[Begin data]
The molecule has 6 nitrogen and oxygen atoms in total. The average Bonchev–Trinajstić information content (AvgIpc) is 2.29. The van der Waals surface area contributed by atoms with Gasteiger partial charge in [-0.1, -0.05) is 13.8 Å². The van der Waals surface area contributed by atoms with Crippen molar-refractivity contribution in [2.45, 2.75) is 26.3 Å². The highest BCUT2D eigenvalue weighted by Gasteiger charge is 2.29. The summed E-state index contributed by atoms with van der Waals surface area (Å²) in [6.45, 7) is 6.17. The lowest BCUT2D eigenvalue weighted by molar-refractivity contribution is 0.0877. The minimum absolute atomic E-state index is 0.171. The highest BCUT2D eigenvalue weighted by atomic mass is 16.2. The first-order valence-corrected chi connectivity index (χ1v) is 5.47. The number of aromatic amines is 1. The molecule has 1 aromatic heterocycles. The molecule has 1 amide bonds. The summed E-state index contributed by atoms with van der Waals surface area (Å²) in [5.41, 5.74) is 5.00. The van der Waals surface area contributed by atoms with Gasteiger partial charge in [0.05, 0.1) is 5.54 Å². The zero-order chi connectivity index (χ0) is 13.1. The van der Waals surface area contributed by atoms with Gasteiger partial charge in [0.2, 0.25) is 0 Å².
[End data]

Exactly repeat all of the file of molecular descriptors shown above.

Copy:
The molecule has 6 nitrogen and oxygen atoms in total. The average Bonchev–Trinajstić information content (AvgIpc) is 2.29. The van der Waals surface area contributed by atoms with Gasteiger partial charge in [-0.1, -0.05) is 13.8 Å². The van der Waals surface area contributed by atoms with Crippen molar-refractivity contribution in [2.45, 2.75) is 26.3 Å². The highest BCUT2D eigenvalue weighted by Gasteiger charge is 2.29. The summed E-state index contributed by atoms with van der Waals surface area (Å²) in [6.45, 7) is 6.17. The lowest BCUT2D eigenvalue weighted by molar-refractivity contribution is 0.0877. The minimum absolute atomic E-state index is 0.171. The highest BCUT2D eigenvalue weighted by atomic mass is 16.2. The first-order valence-corrected chi connectivity index (χ1v) is 5.47. The number of aromatic amines is 1. The molecule has 1 aromatic heterocycles. The molecule has 1 amide bonds. The summed E-state index contributed by atoms with van der Waals surface area (Å²) in [5.41, 5.74) is 5.00. The van der Waals surface area contributed by atoms with Gasteiger partial charge in [0.05, 0.1) is 5.54 Å². The zero-order chi connectivity index (χ0) is 13.1. The van der Waals surface area contributed by atoms with Gasteiger partial charge in [0.2, 0.25) is 0 Å².